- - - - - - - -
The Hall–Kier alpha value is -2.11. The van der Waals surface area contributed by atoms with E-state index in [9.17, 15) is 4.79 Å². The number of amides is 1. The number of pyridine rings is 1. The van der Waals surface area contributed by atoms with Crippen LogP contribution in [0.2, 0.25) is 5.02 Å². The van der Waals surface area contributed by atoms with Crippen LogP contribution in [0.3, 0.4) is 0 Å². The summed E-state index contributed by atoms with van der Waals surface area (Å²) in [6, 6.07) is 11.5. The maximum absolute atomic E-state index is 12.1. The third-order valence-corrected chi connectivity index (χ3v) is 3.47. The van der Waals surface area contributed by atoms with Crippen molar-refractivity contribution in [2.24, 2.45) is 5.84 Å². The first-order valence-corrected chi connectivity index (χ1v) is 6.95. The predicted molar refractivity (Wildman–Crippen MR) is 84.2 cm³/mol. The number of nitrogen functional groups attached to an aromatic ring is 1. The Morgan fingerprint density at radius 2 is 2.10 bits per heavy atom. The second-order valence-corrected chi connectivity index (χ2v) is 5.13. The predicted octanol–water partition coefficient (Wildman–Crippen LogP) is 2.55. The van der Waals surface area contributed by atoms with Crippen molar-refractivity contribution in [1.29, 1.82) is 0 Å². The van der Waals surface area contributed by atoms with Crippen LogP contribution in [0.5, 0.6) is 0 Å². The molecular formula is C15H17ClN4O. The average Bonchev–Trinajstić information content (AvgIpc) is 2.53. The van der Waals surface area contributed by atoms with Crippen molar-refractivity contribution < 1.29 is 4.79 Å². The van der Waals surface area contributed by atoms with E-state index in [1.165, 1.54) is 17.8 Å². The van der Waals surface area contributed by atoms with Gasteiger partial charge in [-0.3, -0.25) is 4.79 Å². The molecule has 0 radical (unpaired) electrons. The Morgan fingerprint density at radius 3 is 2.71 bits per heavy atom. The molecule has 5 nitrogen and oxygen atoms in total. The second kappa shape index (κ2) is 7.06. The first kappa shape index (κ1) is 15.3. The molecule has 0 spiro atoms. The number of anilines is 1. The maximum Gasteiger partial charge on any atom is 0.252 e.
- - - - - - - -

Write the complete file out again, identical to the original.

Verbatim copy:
The Hall–Kier alpha value is -2.11. The van der Waals surface area contributed by atoms with E-state index in [9.17, 15) is 4.79 Å². The number of amides is 1. The number of pyridine rings is 1. The van der Waals surface area contributed by atoms with Crippen LogP contribution in [0.2, 0.25) is 5.02 Å². The van der Waals surface area contributed by atoms with Crippen LogP contribution in [0.3, 0.4) is 0 Å². The summed E-state index contributed by atoms with van der Waals surface area (Å²) in [6, 6.07) is 11.5. The maximum absolute atomic E-state index is 12.1. The third-order valence-corrected chi connectivity index (χ3v) is 3.47. The van der Waals surface area contributed by atoms with Crippen molar-refractivity contribution in [2.24, 2.45) is 5.84 Å². The first-order valence-corrected chi connectivity index (χ1v) is 6.95. The predicted molar refractivity (Wildman–Crippen MR) is 84.2 cm³/mol. The number of nitrogen functional groups attached to an aromatic ring is 1. The Morgan fingerprint density at radius 2 is 2.10 bits per heavy atom. The second-order valence-corrected chi connectivity index (χ2v) is 5.13. The predicted octanol–water partition coefficient (Wildman–Crippen LogP) is 2.55. The van der Waals surface area contributed by atoms with Crippen molar-refractivity contribution in [1.29, 1.82) is 0 Å². The van der Waals surface area contributed by atoms with Crippen LogP contribution in [0.5, 0.6) is 0 Å². The molecular formula is C15H17ClN4O. The average Bonchev–Trinajstić information content (AvgIpc) is 2.53. The van der Waals surface area contributed by atoms with Crippen molar-refractivity contribution < 1.29 is 4.79 Å². The van der Waals surface area contributed by atoms with E-state index in [1.165, 1.54) is 17.8 Å². The van der Waals surface area contributed by atoms with Gasteiger partial charge in [-0.3, -0.25) is 4.79 Å². The molecule has 0 radical (unpaired) electrons. The Morgan fingerprint density at radius 3 is 2.71 bits per heavy atom. The molecule has 5 nitrogen and oxygen atoms in total. The second kappa shape index (κ2) is 7.06. The first kappa shape index (κ1) is 15.3. The molecule has 0 spiro atoms. The number of anilines is 1. The maximum Gasteiger partial charge on any atom is 0.252 e.